Original U.S. Indian Wars M1875 Hotchkiss Two-Pounder Mountain Gun - Dated 1891
Original Item: Only One Available. This is an incredible M1875 Hotchkiss Two-Pounder Mountain Gun dated 1891 offered in excellent condition. We test fired it and it functioned perfectly watch the video below.Hotchkiss mountain guns were first tested by the U.S. Army in 1881, having been purchased from the famous Hotchkiss Company in Paris. The guns were ideal for use in rugged terrain, such as the West, since the entire weapon weighed only 362 pounds, and could be broken down into parts so that a gun and its ammunition could be transported on three mules. The gun could fire quite rapidly since it was used fixed (but separately primed) ammunition. In fact, this was the first U.S. artillery piece to utilize fixed metallic-cartridge type ammunition. Two basic types of ammunition were issued, explosive shells with impact fuzes, and canister. The former was effective to 3500 yards, and the latter to a few hundred, against personnel or animals.
Four Hotchkiss mountain guns made history on December 29, 1891, at Wounded Knee Creek, Dakota Territory. They had been positioned on a hill near where U.S. Troops were disarming Sioux Indians when firing broke out in the Indian camp. The battery began firing to support the troops. The Sioux lost over 150 of their number, and were so badly beaten that they never fought again.
Hotchkiss two-pounders were also used in the Spanish-American war. This particular example made in 1891 was one of only 57 guns purchased by the U.S. Government.
This excellent condition example is serial number 170. The tube measures 46″ with a 1.65″ rifled bore. This particular gun is mounted on carriage ready for shooting as this gun was recently successfully live fired (see video). Incredibly this gun, unlike almost all known examples was NEVER converted to centerfire, meaning it retains the original breech mechanism and uses a friction primer to function. The barrel bear original ordnance paint and is nicely marked:
This is fine barrel is mounted on the original field carriage with the original wheels all offered in wonderful condition. The carriage retains its original brass data plate that reads:
Also included are two custom made brass shells. Of particular note are two similar guns which were later converted (less desirable) that went through a major auction house $38,350 and $46,000 respectively they can be seen along with their sale prices at this links: $38,350 and $46,000. Those prices make this unconverted cannon in its original friction primed configuration an incredible value for the investment collector!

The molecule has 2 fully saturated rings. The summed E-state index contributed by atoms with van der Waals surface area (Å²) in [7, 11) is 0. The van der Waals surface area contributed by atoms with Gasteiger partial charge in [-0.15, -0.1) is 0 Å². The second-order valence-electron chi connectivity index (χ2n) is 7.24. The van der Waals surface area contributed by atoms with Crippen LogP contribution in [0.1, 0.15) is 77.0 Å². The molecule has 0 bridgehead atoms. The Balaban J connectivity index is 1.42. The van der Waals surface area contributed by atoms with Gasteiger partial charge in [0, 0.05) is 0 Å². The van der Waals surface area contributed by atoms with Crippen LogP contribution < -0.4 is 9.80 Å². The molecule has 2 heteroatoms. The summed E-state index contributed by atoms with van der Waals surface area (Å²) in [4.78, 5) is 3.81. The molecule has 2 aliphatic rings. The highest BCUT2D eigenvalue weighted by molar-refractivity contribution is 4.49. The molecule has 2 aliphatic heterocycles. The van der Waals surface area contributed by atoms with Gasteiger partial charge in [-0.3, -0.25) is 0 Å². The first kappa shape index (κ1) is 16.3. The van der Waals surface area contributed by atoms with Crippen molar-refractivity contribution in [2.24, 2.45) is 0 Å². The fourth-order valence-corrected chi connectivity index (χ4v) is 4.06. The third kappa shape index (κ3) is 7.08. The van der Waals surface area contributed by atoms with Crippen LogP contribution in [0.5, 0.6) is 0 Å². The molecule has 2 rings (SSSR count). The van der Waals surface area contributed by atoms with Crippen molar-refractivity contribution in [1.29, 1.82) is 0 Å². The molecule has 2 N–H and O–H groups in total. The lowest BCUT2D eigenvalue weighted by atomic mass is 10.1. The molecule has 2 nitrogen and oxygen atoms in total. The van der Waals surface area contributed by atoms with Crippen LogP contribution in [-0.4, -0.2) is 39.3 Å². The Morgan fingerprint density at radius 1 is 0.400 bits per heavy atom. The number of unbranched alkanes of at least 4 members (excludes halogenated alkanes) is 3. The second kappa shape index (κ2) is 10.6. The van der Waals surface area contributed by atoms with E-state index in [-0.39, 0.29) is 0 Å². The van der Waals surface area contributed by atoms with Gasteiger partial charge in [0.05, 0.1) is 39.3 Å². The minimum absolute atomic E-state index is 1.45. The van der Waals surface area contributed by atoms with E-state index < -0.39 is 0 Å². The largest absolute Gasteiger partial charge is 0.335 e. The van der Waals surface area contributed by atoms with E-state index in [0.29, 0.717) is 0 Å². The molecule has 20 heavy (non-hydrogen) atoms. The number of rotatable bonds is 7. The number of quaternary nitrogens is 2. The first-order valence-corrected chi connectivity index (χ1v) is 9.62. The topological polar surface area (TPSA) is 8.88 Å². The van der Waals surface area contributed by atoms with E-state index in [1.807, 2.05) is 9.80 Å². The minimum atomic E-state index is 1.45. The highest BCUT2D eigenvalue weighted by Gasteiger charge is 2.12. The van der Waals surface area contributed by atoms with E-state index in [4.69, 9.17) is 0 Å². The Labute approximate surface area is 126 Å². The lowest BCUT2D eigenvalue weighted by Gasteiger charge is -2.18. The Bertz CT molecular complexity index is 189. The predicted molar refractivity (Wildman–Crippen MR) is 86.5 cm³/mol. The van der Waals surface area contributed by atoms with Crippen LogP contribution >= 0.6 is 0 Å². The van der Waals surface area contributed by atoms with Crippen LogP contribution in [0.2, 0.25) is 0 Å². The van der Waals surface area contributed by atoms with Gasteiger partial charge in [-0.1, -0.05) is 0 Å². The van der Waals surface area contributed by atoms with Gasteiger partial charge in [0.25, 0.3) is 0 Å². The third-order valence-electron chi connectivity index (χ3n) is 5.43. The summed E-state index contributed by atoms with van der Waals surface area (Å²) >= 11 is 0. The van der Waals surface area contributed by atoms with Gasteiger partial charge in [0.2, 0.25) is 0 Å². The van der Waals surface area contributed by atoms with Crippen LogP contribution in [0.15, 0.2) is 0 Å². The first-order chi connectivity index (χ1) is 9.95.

The M1875 mountain gun was used by the United States Army during the last quarter of the nineteenth century. A Hotchkiss design from the French arms firm, Hotchkiss & Company founded by Benjamin B. Hotchkiss, (1826–1885), "it was the first original breech-loading gun in the U.S. Army". It replaced the earlier M1841 mountain howitzer used since about 1837, a decade before the Mexican–American War of 1846–1848 in U.S. Army service. It served with cavalry units during the late American Indian Wars, including the 1890 Wounded Knee Massacre, and was also used during the 1898 Spanish–American War in Cuba and Philippine–American War (Philippines Insurrection) of 1899–1902 in the Philippine Islands.
An 1878 Ordnance Report from Brigadier-General Steven Vincent Benet, narrates part of the history of this gun, stating,
Early in 1876, Colonel Miles, Fifth Infantry, suggested that a light field-gun weighing less than 500 pounds be provided for service on the plains, to replace the obsolete mountain howitzer. The subject was submitted to the Ordnance Board for consideration, with the remark 'that a rifled gun, probably a breech-loader, that can travel with cavalry, and has an effective shell range beyond that of rifled small arms, not less than 1,500 yards, would probably meet the requirements of the service'. While under consideration, Mr. B. B. Hotchkiss presented for examination and trial a light breech-loading rifle that gave promise of efficient service on the frontier, and fulfill the conditions of mobility, range, and accuracy. One was procured, and issued to the Department of Dakota in 1877, and was used in the field that summer. It weighs 116lbs, and its caliber is 1.65 inches. It uses a charge of 6 ounces of powder, and a percussion shell weighing 2 pounds. While many defects in its mechanism, and in the carriage and ammunition, have been pointed out after the experience of a campaign, showing that modifications are desirable to add to its effectiveness, it did excellent work. I am informed that Colonel Miles expressed himself satisfied that it had rendered efficient service, and was a valuable weapon. With all its defects, others have been called for, and the five now in possession of the department will be issued to the troops.
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